Now that you’ve survived another holiday season – ate too much, spent too much, stressed too much about too many activities and too few meaningful moments – it’s time to stop and take a deep breath. Even if you thoroughly enjoyed every aspect of the holidays, you may still be so exhausted you feel like the reindeer ran over you. But perhaps this “most wonderful time of the year” wasn’t all you hoped it to be.
The malaise this time of year is so commonplace it now has a term: holiday depression. The season of joy may have magnified the ache of loved ones who are no longer present with you. Or it clarified your disillusionment to realize that your family is far from the ideal one crammed down your throat in every Christmas movie and Hallmark card. And then there’s Seasonal Affective Disorder, often called SAD. This disorder, caused by lack of light during the winter months, can affect your mood and energy level.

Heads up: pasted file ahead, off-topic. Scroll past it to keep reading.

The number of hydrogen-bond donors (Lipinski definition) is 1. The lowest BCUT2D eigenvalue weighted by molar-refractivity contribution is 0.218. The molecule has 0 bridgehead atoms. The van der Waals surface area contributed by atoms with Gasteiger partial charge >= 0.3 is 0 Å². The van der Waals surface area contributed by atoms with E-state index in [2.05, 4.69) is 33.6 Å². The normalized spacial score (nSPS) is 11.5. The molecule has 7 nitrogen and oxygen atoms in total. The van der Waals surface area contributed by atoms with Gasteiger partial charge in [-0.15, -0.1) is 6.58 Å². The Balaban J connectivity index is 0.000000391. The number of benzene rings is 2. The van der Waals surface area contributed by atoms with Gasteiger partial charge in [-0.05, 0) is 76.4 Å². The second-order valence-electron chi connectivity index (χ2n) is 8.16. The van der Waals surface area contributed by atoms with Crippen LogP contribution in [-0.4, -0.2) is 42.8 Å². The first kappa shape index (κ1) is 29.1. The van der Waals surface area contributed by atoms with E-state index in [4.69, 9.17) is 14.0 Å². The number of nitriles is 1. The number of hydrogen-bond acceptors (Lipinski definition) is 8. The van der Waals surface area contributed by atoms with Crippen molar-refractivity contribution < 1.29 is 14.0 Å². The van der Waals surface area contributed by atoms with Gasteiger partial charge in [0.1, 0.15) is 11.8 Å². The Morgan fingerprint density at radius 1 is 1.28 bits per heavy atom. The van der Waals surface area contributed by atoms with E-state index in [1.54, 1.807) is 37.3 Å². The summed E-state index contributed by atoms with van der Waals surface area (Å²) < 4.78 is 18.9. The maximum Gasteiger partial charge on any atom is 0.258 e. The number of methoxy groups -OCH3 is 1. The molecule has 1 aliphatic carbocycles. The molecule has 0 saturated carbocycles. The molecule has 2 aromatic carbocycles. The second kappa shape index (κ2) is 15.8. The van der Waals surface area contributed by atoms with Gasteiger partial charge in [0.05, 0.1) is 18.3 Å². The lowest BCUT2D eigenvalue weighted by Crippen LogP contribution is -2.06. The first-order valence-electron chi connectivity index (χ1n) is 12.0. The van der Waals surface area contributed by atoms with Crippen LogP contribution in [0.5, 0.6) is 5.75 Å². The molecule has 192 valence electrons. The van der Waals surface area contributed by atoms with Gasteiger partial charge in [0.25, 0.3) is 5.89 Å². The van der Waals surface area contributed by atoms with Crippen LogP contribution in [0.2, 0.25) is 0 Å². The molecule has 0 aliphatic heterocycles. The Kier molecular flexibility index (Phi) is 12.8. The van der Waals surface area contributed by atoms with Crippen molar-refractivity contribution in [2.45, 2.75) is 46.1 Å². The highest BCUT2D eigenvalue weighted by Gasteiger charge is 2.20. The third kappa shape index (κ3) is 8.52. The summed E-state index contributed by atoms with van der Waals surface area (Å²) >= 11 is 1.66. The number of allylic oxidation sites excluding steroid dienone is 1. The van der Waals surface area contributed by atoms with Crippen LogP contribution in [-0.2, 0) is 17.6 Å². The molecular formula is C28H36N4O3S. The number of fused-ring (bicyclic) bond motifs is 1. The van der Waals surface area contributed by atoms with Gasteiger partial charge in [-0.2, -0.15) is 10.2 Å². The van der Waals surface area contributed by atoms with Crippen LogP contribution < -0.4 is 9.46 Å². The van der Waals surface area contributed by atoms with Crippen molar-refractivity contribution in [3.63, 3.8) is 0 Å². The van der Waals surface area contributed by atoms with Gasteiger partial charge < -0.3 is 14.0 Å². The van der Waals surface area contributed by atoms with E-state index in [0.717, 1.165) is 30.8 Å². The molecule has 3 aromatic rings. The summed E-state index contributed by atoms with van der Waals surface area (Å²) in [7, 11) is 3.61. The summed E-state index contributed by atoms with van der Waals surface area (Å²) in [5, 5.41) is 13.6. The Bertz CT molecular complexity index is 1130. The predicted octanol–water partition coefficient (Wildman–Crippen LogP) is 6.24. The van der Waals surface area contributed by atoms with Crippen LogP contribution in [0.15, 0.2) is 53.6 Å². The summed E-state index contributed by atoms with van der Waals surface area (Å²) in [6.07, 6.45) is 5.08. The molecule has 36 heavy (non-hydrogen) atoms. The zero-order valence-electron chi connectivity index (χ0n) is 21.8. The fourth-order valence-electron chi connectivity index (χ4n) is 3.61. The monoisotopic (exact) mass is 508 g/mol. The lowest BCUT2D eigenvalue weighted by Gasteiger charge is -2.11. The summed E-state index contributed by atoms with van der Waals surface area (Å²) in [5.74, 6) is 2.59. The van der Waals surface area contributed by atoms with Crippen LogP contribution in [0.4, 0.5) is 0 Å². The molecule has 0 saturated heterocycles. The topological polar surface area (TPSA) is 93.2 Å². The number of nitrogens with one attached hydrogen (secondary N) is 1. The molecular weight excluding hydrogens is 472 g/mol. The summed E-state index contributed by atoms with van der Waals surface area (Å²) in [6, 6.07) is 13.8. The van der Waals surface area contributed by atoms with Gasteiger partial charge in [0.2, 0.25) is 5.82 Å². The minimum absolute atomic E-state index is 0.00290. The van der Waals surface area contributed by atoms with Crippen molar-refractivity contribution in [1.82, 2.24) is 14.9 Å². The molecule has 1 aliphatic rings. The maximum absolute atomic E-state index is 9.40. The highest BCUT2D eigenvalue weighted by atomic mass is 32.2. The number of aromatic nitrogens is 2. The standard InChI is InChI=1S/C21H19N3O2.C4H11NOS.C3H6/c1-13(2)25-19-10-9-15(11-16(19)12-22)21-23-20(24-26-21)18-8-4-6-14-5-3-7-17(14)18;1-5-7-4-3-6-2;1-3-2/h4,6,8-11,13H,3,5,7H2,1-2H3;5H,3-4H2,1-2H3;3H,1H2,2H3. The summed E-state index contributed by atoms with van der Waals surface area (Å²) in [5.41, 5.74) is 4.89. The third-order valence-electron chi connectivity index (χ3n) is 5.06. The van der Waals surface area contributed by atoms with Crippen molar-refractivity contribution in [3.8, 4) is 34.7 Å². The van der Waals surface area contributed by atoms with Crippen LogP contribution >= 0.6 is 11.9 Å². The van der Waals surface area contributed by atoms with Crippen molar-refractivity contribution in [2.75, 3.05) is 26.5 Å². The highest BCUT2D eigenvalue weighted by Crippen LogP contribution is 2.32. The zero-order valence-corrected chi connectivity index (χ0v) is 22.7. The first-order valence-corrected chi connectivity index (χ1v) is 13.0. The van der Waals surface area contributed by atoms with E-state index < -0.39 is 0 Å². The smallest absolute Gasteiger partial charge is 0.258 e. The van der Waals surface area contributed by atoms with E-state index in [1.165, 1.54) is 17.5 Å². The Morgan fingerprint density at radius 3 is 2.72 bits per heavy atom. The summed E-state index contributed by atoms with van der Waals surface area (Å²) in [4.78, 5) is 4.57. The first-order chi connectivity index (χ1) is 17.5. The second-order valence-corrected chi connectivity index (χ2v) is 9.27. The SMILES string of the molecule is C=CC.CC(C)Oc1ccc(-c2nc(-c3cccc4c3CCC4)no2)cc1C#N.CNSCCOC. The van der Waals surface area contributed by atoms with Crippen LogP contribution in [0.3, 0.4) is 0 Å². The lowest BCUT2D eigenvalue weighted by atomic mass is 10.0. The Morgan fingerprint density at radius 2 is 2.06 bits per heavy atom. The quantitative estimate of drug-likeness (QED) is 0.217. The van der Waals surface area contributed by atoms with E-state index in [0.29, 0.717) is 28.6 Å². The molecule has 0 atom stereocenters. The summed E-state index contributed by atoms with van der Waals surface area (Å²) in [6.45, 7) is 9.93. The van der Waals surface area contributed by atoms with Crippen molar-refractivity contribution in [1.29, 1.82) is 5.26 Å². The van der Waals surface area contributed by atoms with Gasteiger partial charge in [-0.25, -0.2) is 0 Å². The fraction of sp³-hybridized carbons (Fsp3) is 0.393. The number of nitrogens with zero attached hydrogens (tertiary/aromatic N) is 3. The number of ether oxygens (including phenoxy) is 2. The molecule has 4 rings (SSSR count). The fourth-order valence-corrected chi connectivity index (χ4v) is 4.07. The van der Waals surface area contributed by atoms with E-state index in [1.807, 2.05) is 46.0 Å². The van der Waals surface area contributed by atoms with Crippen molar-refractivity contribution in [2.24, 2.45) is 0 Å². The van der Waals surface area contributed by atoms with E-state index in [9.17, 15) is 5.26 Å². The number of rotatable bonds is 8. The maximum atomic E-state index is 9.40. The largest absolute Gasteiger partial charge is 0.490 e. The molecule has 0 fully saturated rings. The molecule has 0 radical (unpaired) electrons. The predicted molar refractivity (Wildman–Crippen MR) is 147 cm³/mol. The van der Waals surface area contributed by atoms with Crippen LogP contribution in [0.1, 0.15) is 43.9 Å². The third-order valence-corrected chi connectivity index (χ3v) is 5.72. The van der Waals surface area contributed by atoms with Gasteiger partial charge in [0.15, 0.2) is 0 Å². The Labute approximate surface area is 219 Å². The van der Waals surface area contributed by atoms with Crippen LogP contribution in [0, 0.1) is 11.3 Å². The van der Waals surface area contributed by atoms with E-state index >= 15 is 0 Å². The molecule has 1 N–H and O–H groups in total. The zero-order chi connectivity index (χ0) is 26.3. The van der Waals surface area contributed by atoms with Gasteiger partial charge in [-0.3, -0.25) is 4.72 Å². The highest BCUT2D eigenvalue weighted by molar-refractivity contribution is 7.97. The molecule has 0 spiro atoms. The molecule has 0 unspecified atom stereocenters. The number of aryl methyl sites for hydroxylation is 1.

To make matters worse, now, when you’re already feeling down, is the time you’re expected to make New Year’s Resolutions. These empty promises usually produce more guilt from not keeping them than they do results. I read that 30% of all resolutions are broken within the first week of January, and 80% are ignored by Valentine’s Day. Feelings of inadequacy from failed resolutions compound the despondency.
Rather than make grandiose resolutions, I like to set simple goals. I take some time at the beginning of each year to think through how I’ve invested my time, energy, passions, and finances this past year. Dream of what you want your life to look like by this time next year, and write down what you need to accomplish each month to get there – in bite-size, realistic, attainable goals.
A new year symbolizes the fresh start that we can find every day in a relationship with Christ. We give Him our scarred or broken hearts, release our burdens and unfulfilled dreams to His capable hands. In their place, He offers us forgiveness and grace. A new heart. Another chance. A fresh start in 2011.